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When we describe historical events, like events related to the Roman empires, Persian empires, etc., what is the best way to describe peoples' thought with a connection to the present?

People might have thought the same back in those days, but you know it's not always correct.

People had thought the same back in those days, but you know it's not always correct.

People thought the same back in those days, but you know it's not always correct.

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Just as a side note, what is "it's" referring to? The sentence doesn't really make sense to me. –  Julia Feb 15 '12 at 16:49
    
It might be a point previously made in the conversation... And that's not important. –  Noah Feb 15 '12 at 18:54
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People had thought . . . would not be used in this context because that construction describes an event that occurred before some other event in the past. People thought . . . conveys certainty. People might have thought . . . suggests doubt.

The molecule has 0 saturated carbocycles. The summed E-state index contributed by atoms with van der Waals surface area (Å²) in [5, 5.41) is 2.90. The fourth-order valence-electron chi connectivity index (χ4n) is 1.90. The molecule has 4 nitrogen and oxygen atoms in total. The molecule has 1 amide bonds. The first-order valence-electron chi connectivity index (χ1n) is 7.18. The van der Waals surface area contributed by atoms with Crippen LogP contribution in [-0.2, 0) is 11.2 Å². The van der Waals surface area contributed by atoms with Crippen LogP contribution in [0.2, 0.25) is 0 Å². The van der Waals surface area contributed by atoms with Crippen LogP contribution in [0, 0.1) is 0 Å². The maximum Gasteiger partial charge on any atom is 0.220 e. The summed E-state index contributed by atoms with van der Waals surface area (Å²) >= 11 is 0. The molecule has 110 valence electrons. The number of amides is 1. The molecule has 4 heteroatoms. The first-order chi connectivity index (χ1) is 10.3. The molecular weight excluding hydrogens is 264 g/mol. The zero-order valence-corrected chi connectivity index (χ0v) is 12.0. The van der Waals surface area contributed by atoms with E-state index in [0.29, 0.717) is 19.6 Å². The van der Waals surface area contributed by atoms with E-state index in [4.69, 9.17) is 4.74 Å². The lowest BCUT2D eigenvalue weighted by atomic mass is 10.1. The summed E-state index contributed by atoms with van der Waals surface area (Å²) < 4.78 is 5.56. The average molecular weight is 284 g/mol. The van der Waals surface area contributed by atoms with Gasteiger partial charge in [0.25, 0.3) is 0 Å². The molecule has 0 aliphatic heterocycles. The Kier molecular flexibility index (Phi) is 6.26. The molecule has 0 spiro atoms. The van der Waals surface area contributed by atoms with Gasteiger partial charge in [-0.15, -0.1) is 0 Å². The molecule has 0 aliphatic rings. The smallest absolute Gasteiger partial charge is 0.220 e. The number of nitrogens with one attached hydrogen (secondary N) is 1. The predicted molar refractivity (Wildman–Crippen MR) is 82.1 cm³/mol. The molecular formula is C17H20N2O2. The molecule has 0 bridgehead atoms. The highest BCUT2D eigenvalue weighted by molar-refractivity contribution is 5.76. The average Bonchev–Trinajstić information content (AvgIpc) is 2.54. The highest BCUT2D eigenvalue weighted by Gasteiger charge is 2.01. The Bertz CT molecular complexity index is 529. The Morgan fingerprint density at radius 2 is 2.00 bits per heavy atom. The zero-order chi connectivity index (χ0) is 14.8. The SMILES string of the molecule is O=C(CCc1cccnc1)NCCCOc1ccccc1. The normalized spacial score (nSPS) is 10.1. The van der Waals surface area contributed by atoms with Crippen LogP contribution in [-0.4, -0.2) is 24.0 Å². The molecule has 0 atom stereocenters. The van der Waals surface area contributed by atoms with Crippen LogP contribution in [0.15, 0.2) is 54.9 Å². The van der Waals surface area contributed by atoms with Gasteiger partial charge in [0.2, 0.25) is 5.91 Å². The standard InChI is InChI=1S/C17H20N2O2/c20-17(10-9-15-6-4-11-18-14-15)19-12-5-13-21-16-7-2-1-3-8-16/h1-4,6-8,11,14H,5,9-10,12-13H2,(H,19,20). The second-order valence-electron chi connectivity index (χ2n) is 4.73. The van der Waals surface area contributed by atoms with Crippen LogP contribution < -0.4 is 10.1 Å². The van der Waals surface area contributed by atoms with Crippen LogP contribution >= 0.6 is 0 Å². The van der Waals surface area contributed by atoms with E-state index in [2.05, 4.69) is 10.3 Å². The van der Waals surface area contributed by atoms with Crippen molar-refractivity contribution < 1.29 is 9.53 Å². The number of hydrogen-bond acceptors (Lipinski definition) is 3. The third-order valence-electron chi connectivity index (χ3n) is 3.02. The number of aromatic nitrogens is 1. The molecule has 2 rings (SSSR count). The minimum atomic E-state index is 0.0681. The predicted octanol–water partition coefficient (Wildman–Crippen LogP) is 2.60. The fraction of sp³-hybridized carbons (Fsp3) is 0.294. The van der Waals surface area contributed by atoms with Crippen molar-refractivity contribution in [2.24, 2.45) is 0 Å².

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Could you give me an example where 'people had thought' might be appropriate? –  Noah Feb 15 '12 at 8:38
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@Noah Some people had thought it was the other way until it was shown that the sun revolved around the earth. –  Kris Feb 15 '12 at 8:54
    
OK, you might have got the first paragraph dead right when you wrote this answer, but I'm not happy with the second. Wouldn't that have been may have thought? –  TimLymington Nov 5 '13 at 22:31
    
Might have thought = we’re not sure whether they thought or not. May have thought = it was possible at the time that they thought, but we know they didn’t. –  Barrie England Nov 6 '13 at 7:39
    
@Barrie: ??? As I use the language, precisely the other way about: may can only indicate uncertainty in the present. (I now see that the first half of my comment was ambiguous, but that doesn't change the point.) –  TimLymington Nov 6 '13 at 23:22
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